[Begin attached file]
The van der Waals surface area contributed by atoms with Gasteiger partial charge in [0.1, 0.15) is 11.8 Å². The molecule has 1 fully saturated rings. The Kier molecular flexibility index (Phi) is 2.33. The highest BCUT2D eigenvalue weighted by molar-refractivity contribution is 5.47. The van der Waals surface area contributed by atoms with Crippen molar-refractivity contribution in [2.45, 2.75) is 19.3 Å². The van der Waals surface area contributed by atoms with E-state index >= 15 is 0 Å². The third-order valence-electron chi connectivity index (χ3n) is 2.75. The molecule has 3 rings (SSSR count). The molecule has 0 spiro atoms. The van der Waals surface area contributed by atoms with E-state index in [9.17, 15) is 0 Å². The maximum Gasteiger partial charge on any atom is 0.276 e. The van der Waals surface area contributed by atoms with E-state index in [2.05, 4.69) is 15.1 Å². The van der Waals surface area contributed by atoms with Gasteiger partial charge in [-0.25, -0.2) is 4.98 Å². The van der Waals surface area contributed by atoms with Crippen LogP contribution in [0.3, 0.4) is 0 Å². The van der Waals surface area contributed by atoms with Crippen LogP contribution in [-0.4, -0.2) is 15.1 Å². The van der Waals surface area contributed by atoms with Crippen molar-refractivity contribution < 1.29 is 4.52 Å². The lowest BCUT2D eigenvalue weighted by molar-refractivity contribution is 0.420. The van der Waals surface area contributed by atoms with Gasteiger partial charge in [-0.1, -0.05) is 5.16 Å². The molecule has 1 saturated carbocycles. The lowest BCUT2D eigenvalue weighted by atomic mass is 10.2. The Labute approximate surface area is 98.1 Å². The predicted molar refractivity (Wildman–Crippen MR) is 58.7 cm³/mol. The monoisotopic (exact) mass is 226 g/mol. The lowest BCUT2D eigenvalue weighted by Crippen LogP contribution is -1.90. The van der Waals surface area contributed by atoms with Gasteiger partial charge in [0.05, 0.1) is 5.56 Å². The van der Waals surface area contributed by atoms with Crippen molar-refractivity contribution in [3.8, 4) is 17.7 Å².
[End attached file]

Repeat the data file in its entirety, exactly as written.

The van der Waals surface area contributed by atoms with Gasteiger partial charge in [0.1, 0.15) is 11.8 Å². The molecule has 1 fully saturated rings. The Kier molecular flexibility index (Phi) is 2.33. The highest BCUT2D eigenvalue weighted by molar-refractivity contribution is 5.47. The van der Waals surface area contributed by atoms with Crippen molar-refractivity contribution in [2.45, 2.75) is 19.3 Å². The van der Waals surface area contributed by atoms with E-state index >= 15 is 0 Å². The third-order valence-electron chi connectivity index (χ3n) is 2.75. The molecule has 3 rings (SSSR count). The molecule has 0 spiro atoms. The van der Waals surface area contributed by atoms with E-state index in [9.17, 15) is 0 Å². The maximum Gasteiger partial charge on any atom is 0.276 e. The van der Waals surface area contributed by atoms with E-state index in [2.05, 4.69) is 15.1 Å². The van der Waals surface area contributed by atoms with Gasteiger partial charge in [-0.25, -0.2) is 4.98 Å². The van der Waals surface area contributed by atoms with Crippen LogP contribution in [0.3, 0.4) is 0 Å². The van der Waals surface area contributed by atoms with Crippen LogP contribution in [-0.4, -0.2) is 15.1 Å². The van der Waals surface area contributed by atoms with Crippen molar-refractivity contribution < 1.29 is 4.52 Å². The lowest BCUT2D eigenvalue weighted by molar-refractivity contribution is 0.420. The van der Waals surface area contributed by atoms with Gasteiger partial charge in [-0.1, -0.05) is 5.16 Å². The molecule has 1 saturated carbocycles. The lowest BCUT2D eigenvalue weighted by atomic mass is 10.2. The Labute approximate surface area is 98.1 Å². The predicted molar refractivity (Wildman–Crippen MR) is 58.7 cm³/mol. The monoisotopic (exact) mass is 226 g/mol. The lowest BCUT2D eigenvalue weighted by Crippen LogP contribution is -1.90. The van der Waals surface area contributed by atoms with Gasteiger partial charge in [0.05, 0.1) is 5.56 Å². The van der Waals surface area contributed by atoms with Crippen molar-refractivity contribution in [3.8, 4) is 17.7 Å².